Lesser toe problems occur when their shape changes, with “clawing”. This may cause your toes to rub together or against the inside of your shoe, producing pain. Change in shape can also lead to hard skin, known as callus, as well as corns on your feet. You will tend to get corns or calluses at the point where your toes touch the floor or rub on your shoes or against other toes. You might also experience pressure problems underneath the ball of your foot, which is known as metatarsalgia. Below are common lesser problems and their symptoms.
Hammer toes or claw toe deformities cause the toes to be constantly bent, crooked, contracted or deviated from their normal axis. There may be stiffness, as well as redness and swelling in the affected toes. Due to the deformed shape, the toes can feel particularly uncomfortable in shoes.
The symptoms of Morton’s Neuroma involve the foot becoming numb or painful. Pain is typically worse when wearing shoes. Some patients also report a feeling of having their foot ‘falling asleep’, and this usually affects the middle toe and one or other of the neighboring toes.
Sometimes people have toe abnormalities from birth, although most problems develop during adult life or old age. Changes normally happen because of imbalance in the tendons, which changes the shape of the toes and leads to stiffness. More common problems include hammer toe (which is often associated with a bunion) or claw toe, Morton’s Neuroma (which is the swelling of a small nerve in the foot), mallet toe and cross-over toe.
These conditions stem from a muscular imbalance. It tends to become worse over time. Pain is on the prominent top of the toe, where shoes rub, or underneath the ball of the foot where callosities can form.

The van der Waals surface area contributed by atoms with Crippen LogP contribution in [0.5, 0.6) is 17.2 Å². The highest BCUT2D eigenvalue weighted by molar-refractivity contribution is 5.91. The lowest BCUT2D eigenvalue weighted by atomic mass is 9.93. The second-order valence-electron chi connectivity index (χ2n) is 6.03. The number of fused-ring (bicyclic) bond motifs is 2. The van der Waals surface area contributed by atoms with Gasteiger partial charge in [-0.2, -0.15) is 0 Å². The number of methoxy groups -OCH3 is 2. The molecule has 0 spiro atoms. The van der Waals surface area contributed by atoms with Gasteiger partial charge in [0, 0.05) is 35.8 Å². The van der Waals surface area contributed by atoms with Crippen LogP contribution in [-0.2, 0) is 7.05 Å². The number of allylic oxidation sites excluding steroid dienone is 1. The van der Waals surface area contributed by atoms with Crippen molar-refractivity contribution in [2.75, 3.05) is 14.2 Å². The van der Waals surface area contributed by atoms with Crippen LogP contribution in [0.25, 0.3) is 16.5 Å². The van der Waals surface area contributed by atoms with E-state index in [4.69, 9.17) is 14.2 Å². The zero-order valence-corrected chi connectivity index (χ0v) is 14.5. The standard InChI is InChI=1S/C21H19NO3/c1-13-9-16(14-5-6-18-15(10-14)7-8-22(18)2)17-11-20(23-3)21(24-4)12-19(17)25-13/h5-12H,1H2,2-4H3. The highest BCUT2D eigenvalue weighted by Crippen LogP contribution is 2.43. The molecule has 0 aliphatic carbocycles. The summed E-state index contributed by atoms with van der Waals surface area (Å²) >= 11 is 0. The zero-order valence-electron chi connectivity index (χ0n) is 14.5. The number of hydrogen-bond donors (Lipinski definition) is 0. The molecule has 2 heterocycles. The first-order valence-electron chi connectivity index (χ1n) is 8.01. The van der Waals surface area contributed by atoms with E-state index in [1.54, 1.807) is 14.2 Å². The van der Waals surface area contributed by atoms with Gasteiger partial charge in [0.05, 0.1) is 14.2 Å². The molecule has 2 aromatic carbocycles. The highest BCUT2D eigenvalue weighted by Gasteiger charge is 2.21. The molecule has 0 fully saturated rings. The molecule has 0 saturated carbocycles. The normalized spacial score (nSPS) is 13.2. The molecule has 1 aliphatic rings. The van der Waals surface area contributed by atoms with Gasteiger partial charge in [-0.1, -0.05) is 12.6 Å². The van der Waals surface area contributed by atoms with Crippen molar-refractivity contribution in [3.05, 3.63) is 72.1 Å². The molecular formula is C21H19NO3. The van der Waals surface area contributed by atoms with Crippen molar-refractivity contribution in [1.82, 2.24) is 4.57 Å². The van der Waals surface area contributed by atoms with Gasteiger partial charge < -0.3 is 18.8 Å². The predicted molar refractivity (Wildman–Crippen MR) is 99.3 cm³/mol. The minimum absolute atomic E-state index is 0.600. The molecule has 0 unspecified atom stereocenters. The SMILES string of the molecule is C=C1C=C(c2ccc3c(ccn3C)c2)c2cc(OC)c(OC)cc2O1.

Over a period of time, often years, the toes begin to be pulled by their tendons if there is imbalance. As a result the toes’ shape starts to change, and they become permanently contracted. As the toes become more and more stiff the discomfort is likely to grow. It is therefore important to see a specialist early on when the condition is detected.
Morton’s Neuroma occurs when the nerve between two bones in the foot becomes irritated or compressed. This can happen as a result of the nerve being pinched between the bones. As a result of the irritation, the area surrounding the nerve, as well as the nerve itself, can become swollen. If untreated, the condition will likely become increasingly painful over time, as the irritation will progressively get worse. Tight shoes exacerbate the condition.
Whether you need surgery or not will depend on what has caused the problem. If the problem looks as if it will get worse over time your foot and ankle surgeon or podiatrist may suggest surgery. However, in some cases, non-surgical options are available to treat these types of conditions.
For a condition like hammer or claw toes, options include advice on footwear, treatment for corns and callosities and protective silicone sleeves to relieve pressure and rubbing. An operation, if needed, aims to correct the deformity. To address the underlying cause a co-existing bunion may need correcting at the same time.
Depending on the specific case, some patients can be treated without surgery while others will need a surgical procedure to address Morton’s Neuroma. Our team of experts will assess your case and evaluate which option is preferable. Insoles and injections should be tried before resorting to surgery to remove the pinched and painful nerve.
There are a number of non-surgical options available to alleviate Morton’s Neuroma. These may include wearing a wider shoe, or a foot-supporting insole in order to help ease the pressure on the affected nerve.
Medication may also be recommended in order to ease the inflammation and reduce the pain.
It is important to carry out this type of treatment as soon as the condition has been identified, as waiting may make it worse.
Surgery is generally employed as a last resort, when the pain becomes too severe and the non-surgical care has not been effective.
The procedure is as a Day Case, so you will able to return home on the same day. The surgeon may try to reduce the pressure on the affected nerve by cutting a part of the surrounding tissue. Alternatively, the surgeon may decide to remove the nerve itself. If the latter option is carried out, a small area of the foot will become permanently numb.
Following surgery, patients need to wear a medical protective shoe to avoid putting pressure on the foot and accommodate the swelling for several weeks.